Financial calculus. An introduction to derivative pricing. Martin Baxter. Nomura International London. Andrew Rennie. Head ofDebt Analytics, Merrill Lynch. Financial Calculus. The website of Financial Calculus: an introduction to derivative pricing. This book has been written by Martin Baxter and Andrew Rennie, and. Financial Calculus is a presentation of the mathematics behind derivative pricing, building up to the Black-Scholes theorem and then extending the theory to a.
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Minhao Gu rated it it was amazing Mar 09, Kitlo rated it it was ok Jan 20, For example, in the chapter that introduces the binomial asset pricing model, the authors describe filtrations as being the history of the price process renine to a given point in time.
Financial Calculus by Martin Baxter
Without a proper background to these topics, certain intuitive statements made in this book can be misleading. Goodreads helps you keep track of books you want to read. Financial Calculus by Martin Baxter. Julius Zhang rated it it was amazing Jul 25, Chapter one explains the limitations of expectation pricing, introducing instead the use of “no arbitrage” constructions to derive prices.
Financial Calculus is a presentation of the mathematics behind derivative pricing, building up to the Black-Scholes theorem and then extending the theory to a range of different financial instruments. Return to Book Page. No trivia or quizzes yet.
Just a moment while we sign you in to your Goodreads account. And, retrospectively, I probably should have. Emmanuel rated it it was amazing Apr 15, Want to Read Currently Reading Read.
Alexander baxted it liked it Mar 19, Feb 10, Taylor rated it it was amazing.
Chapter three extends this to the continuous realm, using basic stochastic calculus, Ito’s formula and stochastic differential equations. This is a very nice, reasonably concise little monograph.
Ricardo rated it it was amazing Oct 10, One concern I have is with the assumption of Brownian price movements, for which Baxter and Rennie offer no more than hand-waving support — but where, given the number of times they wave their hands, they clearly realise there is a problem.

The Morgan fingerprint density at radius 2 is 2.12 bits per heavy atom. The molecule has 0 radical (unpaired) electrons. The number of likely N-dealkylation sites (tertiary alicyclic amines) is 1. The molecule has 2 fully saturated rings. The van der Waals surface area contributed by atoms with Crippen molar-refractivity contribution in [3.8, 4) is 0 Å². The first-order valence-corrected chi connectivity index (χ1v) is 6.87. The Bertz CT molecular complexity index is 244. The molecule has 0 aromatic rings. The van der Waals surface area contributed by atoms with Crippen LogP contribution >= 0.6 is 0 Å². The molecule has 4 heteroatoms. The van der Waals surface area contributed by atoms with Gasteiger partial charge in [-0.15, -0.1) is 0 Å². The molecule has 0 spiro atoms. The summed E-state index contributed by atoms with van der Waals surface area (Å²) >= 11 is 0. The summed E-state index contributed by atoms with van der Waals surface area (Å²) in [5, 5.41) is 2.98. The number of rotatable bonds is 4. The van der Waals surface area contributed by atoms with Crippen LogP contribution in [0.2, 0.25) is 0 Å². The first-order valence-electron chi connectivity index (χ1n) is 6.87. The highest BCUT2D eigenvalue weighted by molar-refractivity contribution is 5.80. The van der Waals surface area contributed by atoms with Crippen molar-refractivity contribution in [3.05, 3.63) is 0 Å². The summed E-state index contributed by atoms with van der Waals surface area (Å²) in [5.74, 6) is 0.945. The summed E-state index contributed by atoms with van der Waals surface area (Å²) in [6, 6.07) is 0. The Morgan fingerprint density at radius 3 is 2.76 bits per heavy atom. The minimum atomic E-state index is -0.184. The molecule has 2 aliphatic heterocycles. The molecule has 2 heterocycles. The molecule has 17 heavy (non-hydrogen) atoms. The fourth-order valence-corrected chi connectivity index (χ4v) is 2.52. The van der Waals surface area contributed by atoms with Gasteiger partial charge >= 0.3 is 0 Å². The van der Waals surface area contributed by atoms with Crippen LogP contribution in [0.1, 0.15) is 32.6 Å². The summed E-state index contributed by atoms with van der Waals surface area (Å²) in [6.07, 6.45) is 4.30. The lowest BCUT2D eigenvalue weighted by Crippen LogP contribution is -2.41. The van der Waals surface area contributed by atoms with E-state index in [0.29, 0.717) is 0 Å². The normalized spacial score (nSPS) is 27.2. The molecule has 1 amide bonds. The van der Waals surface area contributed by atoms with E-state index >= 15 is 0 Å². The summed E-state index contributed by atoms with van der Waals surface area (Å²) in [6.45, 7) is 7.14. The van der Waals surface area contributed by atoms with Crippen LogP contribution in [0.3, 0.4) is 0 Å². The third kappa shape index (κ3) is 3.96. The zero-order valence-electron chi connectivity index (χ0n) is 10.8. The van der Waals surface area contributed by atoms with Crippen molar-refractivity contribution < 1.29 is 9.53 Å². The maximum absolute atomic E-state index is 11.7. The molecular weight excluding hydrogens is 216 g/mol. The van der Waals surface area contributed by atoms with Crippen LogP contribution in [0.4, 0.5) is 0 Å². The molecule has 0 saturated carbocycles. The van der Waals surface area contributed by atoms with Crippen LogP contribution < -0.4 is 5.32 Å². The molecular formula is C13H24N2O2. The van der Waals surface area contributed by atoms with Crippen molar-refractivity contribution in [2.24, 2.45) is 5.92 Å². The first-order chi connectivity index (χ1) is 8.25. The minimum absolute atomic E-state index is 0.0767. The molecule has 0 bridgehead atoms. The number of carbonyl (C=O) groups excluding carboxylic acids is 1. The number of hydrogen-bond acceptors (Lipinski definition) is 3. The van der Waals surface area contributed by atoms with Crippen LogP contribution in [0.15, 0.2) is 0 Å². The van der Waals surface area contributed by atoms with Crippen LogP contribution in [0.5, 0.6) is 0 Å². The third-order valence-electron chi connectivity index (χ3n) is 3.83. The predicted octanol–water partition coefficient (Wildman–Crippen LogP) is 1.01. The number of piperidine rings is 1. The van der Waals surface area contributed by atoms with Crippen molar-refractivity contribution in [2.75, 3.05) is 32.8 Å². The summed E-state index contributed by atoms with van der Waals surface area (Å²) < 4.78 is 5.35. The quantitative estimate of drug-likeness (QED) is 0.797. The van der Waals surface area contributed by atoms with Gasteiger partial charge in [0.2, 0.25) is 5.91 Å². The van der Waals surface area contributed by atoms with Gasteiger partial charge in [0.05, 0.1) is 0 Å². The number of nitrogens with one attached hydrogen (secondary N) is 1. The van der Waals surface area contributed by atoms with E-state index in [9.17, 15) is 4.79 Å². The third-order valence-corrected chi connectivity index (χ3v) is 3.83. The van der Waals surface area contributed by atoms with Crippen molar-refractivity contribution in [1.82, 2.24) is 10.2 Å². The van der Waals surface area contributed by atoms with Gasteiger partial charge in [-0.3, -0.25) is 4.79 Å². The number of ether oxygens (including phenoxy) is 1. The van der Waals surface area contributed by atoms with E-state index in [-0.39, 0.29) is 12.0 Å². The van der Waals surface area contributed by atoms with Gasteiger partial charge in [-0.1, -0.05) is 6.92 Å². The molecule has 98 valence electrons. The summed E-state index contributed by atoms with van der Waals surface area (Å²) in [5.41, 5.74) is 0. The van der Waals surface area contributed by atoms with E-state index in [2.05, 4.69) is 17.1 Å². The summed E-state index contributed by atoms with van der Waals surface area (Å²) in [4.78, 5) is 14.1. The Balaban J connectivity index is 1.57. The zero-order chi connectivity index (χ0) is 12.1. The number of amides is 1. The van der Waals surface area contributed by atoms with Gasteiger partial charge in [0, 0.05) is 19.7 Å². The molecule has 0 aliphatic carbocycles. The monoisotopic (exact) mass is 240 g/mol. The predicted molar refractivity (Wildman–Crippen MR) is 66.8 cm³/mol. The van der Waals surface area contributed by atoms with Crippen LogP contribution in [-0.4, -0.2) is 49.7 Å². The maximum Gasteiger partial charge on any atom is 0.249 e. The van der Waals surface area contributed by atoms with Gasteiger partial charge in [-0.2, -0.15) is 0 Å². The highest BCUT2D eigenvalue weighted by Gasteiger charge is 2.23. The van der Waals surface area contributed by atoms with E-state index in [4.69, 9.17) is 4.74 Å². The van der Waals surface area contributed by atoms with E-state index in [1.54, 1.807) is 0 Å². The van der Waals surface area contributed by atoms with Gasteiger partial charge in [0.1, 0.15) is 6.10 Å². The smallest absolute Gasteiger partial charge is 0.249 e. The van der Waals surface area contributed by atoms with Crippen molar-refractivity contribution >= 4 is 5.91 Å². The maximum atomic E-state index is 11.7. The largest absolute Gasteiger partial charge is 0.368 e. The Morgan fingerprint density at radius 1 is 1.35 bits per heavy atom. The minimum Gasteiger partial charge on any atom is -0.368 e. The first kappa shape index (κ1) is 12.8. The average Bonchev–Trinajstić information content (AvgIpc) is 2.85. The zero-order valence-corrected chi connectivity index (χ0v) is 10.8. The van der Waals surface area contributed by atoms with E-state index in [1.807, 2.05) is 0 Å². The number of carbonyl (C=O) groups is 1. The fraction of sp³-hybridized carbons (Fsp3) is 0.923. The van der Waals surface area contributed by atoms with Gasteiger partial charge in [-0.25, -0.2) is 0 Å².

Duncan rated it really liked it Nov 30, The models presented in Financial Calculus are abstractions, and obviously any real-world application would need to address a whole range of issues not considered: A full Glossary of probabilistic and financial terms is provided along with graphical illustrations with realistic bbaxter.
To see what your friends thought of this book, please sign up. Ben rated it really liked it Jul 16, In contrast to messier models involving explicit simulations or numerical methods, it’s not so clear here how to evaluate the sensitivity of the results to uncertainties or to changes in the assumptions.
Radha rated it it was amazing Apr 05, John rated it really liked it Aug 15, In any event, there’s probably too much detail in Financial Calculus for anyone who isn’t actually planning to work in the finance industry. This book will be especially useful to people with a background in economic theory who are having trouble making the conceptual link between risk aversion, subjective This is the most intuitive and concise introduction to asset pricing via equivalent martingale measures that I’ve yet encountered.
Thanks for telling us about the problem. Some of this involves clever constructions, but it doesn’t add that much to the core theory. Chapter four applies and extends this to other kinds of securities: This is a “widely accepted model”, “sophisticated enough to produce interesting models and simple enough to be tractable”, “at least a plausible match to the real world”, and “a respectable stochastic model”.
The approach is based around martingales, or processes whose expected future value, given the past history, is the same as the current value. May External links: Hardcoverpages.
The only evidence provided is a comparison of two small and vaguely similar graphs, one of the UK FTA index from to and the other generated using exponential Brownian motion.
Martin Baxter + Andrew Rennie
Honestly, while I didn’t love this book, it should still be considered a must-read simply because of the paucity of better offerings. Federico rated it really liked it Jun 16, Sep 05, Austin rated it liked it Shelves: Refresh and try again.
I could have replaced several of my grad school classes with a self-directed course of study using this book. This is the most intuitive and concise introduction to asset pricing via equivalent martingale measures that I’ve yet encountered. Now “interesting and tractable” is a fine basis for doing mathematics, but not a strong basis for applying the results to reality. While some background knowledge of options and Black-Scholes is appropriate, this is a fairly self-contained introduction to risk-neutral pricing.